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Changes to the Children (Scotland) Act 1995

The Children (Scotland) Act 2020 was passed by the Parliament on 25th August 2020 and received Royal Assent on 1st October 2020. With its passing and assent, significant changes were made to the main piece of legislation that covers Parental Rights and Responsibilities: The Children (Scotland) Act 1995.

The policy objectives of the Act are to:

• ensure the views of the child are heard in contact and residence cases;

• further protect victims of domestic abuse and their children;

• ensure the best interests of the child are at the centre of any contact and residence case and children’s hearing; and

• further compliance with the United Nations Convention on the Rights of the Child (UNCRC) in family court cases.

The relevant changes for those in cases and negotiations concerning s.11 Orders are as follows:

1. Regards to the child’s views

These amendments remove a presumption that a child aged 12 or over is considered mature enough to give their views. This will ensure that younger children who are capable of forming a view and who may wish to give their views are able to do so. The presumption being removed covers both when a court or a children’s hearing is making a decision that concerns the child.

The changes mean that the decision maker (in our case, the Sheriff or Judge) has to give a child an opportunity to express their views, in a manner suitable to the child, on key decisions that may affect them, such as who they should live with or have contact with. This will require the Sheriff seeking the views to consider a wide range of options, including options which may be more suitable to younger children such as drawing a picture.

The reference in the new provisions to “in a manner suitable to the child” also requires the Sheriff to take into account the preferences of the child on how they wish to give their views. It is acknowledged that in limited circumstances a child may not be able to give their views. This includes where the child is not capable of giving views due to being very young or having severe learning disabilities and where the location of the child is unknown.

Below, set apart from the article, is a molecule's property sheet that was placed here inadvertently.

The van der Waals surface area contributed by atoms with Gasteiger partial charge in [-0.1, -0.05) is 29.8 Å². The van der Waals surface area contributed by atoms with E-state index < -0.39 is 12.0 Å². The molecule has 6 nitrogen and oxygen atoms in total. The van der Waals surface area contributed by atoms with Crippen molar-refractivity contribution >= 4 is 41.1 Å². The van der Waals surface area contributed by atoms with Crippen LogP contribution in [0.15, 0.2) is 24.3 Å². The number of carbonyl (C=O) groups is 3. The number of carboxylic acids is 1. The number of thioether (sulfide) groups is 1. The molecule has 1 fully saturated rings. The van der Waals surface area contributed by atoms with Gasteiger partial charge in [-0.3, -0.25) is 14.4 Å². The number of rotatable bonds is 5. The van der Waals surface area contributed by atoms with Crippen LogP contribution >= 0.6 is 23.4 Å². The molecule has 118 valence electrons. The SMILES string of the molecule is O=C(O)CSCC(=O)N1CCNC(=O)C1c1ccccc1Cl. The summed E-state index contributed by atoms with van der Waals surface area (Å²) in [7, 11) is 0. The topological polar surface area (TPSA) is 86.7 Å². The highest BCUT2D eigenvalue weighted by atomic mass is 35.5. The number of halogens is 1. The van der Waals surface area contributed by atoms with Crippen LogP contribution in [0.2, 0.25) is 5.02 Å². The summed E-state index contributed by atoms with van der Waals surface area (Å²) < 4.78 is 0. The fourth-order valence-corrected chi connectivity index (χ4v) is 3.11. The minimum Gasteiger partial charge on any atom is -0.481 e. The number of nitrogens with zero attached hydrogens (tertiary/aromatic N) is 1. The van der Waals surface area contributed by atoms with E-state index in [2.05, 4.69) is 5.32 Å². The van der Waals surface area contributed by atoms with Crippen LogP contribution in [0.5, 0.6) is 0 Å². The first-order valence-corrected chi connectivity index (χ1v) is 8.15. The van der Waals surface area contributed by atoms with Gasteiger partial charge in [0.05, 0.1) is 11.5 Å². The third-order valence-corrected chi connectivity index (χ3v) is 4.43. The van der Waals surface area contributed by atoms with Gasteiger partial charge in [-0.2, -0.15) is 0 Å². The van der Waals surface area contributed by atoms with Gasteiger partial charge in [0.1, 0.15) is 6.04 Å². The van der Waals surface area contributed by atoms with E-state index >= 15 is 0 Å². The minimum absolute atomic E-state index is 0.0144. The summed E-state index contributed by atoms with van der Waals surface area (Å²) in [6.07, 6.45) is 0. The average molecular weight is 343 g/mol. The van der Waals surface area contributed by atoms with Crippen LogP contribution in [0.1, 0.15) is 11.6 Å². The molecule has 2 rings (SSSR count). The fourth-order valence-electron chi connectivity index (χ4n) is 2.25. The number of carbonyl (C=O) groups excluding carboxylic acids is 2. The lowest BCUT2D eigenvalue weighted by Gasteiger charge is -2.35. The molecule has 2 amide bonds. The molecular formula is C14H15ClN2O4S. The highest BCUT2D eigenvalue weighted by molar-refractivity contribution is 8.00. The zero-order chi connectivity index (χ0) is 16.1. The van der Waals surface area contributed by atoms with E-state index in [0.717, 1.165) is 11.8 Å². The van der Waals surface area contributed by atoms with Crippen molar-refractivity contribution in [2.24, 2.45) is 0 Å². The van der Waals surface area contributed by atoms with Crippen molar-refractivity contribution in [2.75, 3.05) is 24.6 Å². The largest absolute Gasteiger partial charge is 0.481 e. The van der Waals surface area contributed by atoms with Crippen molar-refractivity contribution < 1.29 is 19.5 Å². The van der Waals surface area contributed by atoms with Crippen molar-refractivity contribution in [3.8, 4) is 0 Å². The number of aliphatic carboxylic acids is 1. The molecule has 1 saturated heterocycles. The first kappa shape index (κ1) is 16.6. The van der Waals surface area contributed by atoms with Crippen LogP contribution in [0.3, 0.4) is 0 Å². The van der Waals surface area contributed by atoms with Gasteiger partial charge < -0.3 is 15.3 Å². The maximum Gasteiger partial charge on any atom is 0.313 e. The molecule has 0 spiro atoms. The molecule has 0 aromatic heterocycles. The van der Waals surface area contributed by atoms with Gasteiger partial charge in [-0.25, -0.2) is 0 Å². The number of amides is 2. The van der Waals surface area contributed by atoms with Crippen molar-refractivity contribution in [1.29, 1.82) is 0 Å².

When the views of the child have been obtained, the Sheriff is required to have regard to the views taking into account the child’s age and maturity. This is has not changed from before.

2. Vulnerable Witnesses and parties

This is a most welcome change since it has been observed that many perpetrators of domestic abuse continue to use the Courts as an extension of this abuse. Whereas the criminal procedure is clear and well-trodden, this is not the case for Contact/Residence cases. The vulnerable witness provisions (although applicable to civil cases) are not designed for that procedure and are rarely used, even when absolutely appropriate. The changes allow (in s.11 cases only) measures such as use of a live television link, use of a screen and supporters. A person will be deemed to be a vulnerable witness where it is alleged in the statement of grounds that the person is the victim of specified conduct.

Section 7 inserts section 11B to the 1995 Act authorising the court to order the use of special measures to reduce distress to vulnerable parties which may be caused by attending or participating in hearings. New section 11B(2) provides that the new measures for vulnerable parties relate to proceedings in which the court is considering, or has considered, whether to make an order under section 11(1) of the 1995 Act. This provision is specifically aimed at Child Welfare Hearings which are generally non-evidential and where the existing special measures in the 2004 Act for vulnerable witnesses will be of little assistance.